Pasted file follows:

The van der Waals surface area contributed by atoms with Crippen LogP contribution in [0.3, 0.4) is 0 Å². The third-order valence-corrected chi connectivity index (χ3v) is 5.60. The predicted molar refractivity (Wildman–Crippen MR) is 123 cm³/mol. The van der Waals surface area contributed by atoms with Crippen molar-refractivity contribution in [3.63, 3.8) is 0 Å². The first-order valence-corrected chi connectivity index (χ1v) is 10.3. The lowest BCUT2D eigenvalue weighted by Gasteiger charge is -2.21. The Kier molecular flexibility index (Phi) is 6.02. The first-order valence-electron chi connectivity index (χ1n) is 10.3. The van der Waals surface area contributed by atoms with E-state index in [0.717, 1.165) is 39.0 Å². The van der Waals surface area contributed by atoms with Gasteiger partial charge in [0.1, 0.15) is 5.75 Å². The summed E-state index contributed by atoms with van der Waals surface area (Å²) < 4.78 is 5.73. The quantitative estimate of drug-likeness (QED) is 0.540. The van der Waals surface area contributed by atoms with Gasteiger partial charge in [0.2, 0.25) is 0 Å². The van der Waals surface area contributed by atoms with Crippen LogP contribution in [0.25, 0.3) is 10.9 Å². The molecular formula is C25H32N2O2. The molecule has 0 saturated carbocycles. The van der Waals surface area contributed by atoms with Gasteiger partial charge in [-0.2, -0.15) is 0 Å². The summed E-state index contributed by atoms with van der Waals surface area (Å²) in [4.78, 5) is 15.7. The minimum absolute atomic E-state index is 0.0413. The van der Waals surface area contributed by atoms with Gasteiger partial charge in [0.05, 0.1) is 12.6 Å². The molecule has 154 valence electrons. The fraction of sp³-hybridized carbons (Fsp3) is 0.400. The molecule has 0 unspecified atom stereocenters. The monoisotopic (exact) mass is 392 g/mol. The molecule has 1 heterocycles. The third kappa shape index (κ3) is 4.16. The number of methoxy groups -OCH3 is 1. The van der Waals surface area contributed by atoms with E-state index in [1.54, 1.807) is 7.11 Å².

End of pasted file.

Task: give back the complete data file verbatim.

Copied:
The van der Waals surface area contributed by atoms with Crippen LogP contribution in [0.3, 0.4) is 0 Å². The third-order valence-corrected chi connectivity index (χ3v) is 5.60. The predicted molar refractivity (Wildman–Crippen MR) is 123 cm³/mol. The van der Waals surface area contributed by atoms with Crippen molar-refractivity contribution in [3.63, 3.8) is 0 Å². The first-order valence-corrected chi connectivity index (χ1v) is 10.3. The lowest BCUT2D eigenvalue weighted by Gasteiger charge is -2.21. The Kier molecular flexibility index (Phi) is 6.02. The first-order valence-electron chi connectivity index (χ1n) is 10.3. The van der Waals surface area contributed by atoms with E-state index in [0.717, 1.165) is 39.0 Å². The van der Waals surface area contributed by atoms with Gasteiger partial charge in [0.1, 0.15) is 5.75 Å². The summed E-state index contributed by atoms with van der Waals surface area (Å²) < 4.78 is 5.73. The quantitative estimate of drug-likeness (QED) is 0.540. The van der Waals surface area contributed by atoms with Gasteiger partial charge in [0.2, 0.25) is 0 Å². The van der Waals surface area contributed by atoms with Crippen LogP contribution in [0.25, 0.3) is 10.9 Å². The molecular formula is C25H32N2O2. The molecule has 0 saturated carbocycles. The van der Waals surface area contributed by atoms with Gasteiger partial charge in [-0.2, -0.15) is 0 Å². The summed E-state index contributed by atoms with van der Waals surface area (Å²) in [4.78, 5) is 15.7. The minimum absolute atomic E-state index is 0.0413. The van der Waals surface area contributed by atoms with Gasteiger partial charge in [0.05, 0.1) is 12.6 Å². The molecule has 154 valence electrons. The fraction of sp³-hybridized carbons (Fsp3) is 0.400. The molecule has 0 unspecified atom stereocenters. The monoisotopic (exact) mass is 392 g/mol. The molecule has 1 heterocycles. The third kappa shape index (κ3) is 4.16. The number of methoxy groups -OCH3 is 1. The van der Waals surface area contributed by atoms with E-state index in [1.54, 1.807) is 7.11 Å².